The biggest portion of U.S. private military contractors has always been, by far, on the logistics, not the weapons bearing security side.
These contractors deliver fuel and supplies, construct bases, prepare meals at the DFAC (Dining Facility), clean laundry, provide interpreters, and a host of other unglamorous but vital jobs.
Most of the time they do it very well, under very difficult conditions. Many of their supporters herald this as an unprecedented achievement in American military history. Such a view has long been the sound bite for which Doug Brooks, head of the International Peace Operations Association, a leading industry trade group, is best known for, i.e., "We have the best supported, supplied military in any military operation in history." Indeed, if you search online for Doug Brooks and that phrase you get 1,400,000 hits.
That is why this article in the Los Angeles Times earlier this week grabbed my attention. It described how numerous returning veterans have reported leukemia, lymphoma, congestive heart problems, neurological conditions, bronchitis, skin rashes and sleep disorders -- all of which they attribute to burn pits on dozens of U.S. bases in Afghanistan and Iraq.
Items burned in the pits have included medical waste, plastics, computer parts, oil, lubricants, paint, tires and foam cups, according to soldiers and contractors.
The Pentagon operates at least 84 burn pits in Iraq and Afghanistan, according to Rep.
Timothy H. Bishop (D-N.Y.), who cosponsored legislation last fall that prohibited burning hazardous and medical waste unless the military showed it had no alternative. The law also requires the Defense Department to justify burn pits, develop alternatives and improve medical monitoring.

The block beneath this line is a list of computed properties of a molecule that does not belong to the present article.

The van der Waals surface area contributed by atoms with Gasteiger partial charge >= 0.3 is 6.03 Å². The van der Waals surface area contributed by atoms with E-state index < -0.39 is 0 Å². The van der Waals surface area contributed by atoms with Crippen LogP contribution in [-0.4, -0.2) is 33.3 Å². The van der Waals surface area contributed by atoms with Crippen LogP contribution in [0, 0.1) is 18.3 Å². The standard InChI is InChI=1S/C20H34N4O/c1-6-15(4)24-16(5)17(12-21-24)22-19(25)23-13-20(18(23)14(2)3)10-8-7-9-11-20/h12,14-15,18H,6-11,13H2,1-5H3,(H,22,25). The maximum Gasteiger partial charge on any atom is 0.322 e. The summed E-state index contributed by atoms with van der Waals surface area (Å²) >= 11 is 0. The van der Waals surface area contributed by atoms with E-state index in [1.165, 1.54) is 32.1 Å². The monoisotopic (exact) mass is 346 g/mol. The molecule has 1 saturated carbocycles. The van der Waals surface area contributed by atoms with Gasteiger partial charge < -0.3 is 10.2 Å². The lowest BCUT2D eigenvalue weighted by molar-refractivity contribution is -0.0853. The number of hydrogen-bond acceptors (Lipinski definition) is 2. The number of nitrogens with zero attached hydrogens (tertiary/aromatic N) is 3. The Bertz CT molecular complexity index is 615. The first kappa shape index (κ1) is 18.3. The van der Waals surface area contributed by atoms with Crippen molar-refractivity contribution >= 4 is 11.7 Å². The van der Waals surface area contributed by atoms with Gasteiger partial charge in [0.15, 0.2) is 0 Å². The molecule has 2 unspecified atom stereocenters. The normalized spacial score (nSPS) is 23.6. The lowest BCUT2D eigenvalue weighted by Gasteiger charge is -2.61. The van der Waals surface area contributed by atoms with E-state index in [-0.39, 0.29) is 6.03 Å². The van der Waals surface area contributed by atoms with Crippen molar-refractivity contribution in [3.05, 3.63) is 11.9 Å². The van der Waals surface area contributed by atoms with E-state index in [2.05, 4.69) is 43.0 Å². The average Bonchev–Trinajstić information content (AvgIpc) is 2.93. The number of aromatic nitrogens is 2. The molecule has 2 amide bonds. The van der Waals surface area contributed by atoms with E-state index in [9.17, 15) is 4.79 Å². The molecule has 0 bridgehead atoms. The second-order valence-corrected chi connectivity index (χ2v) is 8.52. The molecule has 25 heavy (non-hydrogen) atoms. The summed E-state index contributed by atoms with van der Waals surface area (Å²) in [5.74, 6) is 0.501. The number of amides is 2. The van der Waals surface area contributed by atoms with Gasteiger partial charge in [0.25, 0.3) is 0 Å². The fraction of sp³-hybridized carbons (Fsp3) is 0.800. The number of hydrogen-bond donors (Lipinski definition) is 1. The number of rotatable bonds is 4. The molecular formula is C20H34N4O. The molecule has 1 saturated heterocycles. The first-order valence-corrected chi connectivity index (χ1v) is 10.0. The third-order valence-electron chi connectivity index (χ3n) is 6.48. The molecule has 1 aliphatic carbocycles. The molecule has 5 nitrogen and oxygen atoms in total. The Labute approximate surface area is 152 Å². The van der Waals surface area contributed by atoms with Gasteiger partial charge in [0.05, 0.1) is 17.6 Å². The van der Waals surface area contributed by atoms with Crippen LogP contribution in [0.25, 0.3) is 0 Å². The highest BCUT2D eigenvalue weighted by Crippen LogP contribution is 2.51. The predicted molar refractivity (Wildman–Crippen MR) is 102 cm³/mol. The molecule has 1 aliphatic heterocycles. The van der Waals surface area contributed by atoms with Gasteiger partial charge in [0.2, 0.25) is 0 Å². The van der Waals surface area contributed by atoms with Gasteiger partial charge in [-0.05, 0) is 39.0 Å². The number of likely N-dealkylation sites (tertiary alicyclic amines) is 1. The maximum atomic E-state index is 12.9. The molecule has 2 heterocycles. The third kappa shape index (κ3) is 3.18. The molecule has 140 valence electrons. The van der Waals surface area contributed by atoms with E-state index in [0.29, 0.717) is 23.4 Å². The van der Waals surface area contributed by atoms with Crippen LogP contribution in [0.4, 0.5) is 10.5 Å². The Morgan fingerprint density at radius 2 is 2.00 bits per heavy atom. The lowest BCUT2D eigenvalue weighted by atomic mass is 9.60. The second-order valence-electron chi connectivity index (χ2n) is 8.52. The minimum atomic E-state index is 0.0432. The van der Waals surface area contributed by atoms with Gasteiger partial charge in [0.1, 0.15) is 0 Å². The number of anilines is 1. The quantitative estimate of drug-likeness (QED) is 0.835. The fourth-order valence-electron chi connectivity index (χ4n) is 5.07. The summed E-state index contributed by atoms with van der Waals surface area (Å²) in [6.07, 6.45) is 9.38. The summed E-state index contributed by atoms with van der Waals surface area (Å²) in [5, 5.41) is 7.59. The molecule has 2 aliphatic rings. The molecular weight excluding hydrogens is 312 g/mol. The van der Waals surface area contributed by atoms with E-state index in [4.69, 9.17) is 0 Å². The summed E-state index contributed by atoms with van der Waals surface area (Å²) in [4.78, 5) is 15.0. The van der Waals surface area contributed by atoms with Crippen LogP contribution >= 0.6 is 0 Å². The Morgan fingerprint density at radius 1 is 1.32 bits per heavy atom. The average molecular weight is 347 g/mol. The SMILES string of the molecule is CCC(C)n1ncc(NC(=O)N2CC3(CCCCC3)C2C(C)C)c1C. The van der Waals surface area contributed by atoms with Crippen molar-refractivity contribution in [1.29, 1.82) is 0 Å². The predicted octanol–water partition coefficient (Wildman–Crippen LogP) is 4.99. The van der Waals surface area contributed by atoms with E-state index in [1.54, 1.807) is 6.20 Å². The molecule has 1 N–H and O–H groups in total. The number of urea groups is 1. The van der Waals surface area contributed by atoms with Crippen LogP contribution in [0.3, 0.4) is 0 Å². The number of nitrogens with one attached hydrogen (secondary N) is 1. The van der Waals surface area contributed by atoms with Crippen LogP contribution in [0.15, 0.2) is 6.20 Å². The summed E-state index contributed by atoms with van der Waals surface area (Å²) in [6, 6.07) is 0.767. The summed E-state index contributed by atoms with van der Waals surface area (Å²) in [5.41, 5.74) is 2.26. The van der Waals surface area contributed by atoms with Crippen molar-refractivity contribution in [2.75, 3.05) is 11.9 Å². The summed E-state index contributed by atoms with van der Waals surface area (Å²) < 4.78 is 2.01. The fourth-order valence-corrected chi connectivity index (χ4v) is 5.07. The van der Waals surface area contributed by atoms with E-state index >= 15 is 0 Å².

What does this have to do with private military contractors? Well, simply put, military contractors burned nearly every bit of waste from military bases
Military leaders originally saw the pits as temporary, the simplest way to dispose of trash before troops quickly exited Iraq. But as the war continued, they burned because it saved money, according to subsequent lawsuits, allowing U.S. contractors to avoid having to install costly incinerators.
It is KBR (formerly Kellogg, Brown & Root) which ran the pits. Last October a class action suit combining 22 lawsuits from 43 states was filed in US District Court in Maryland against KBR, Halliburton, and other military contractors for damages to health from open air burn pits in Iraq and Afghanistan. According to plaintiffs' lawyers KBR had been paid millions of dollars to safely dispose of waste on bases but negligently burned refuse in open pits, spewing toxins, including known carcinogens, into the air.
What was KBR's defense? Earlier this month it sought to challenge its liability for any ensuing problems. According to KBR's press fact sheet on the suit, the Army, not KBR, decides if a burn pit or an incinerator will be used, where it will be built in relation to living and working facilities, and what it can burn. KBR insists it was and is still just "performing under the direction and control of military commanders in the field." In short, they were only following orders. Where have we heard that before?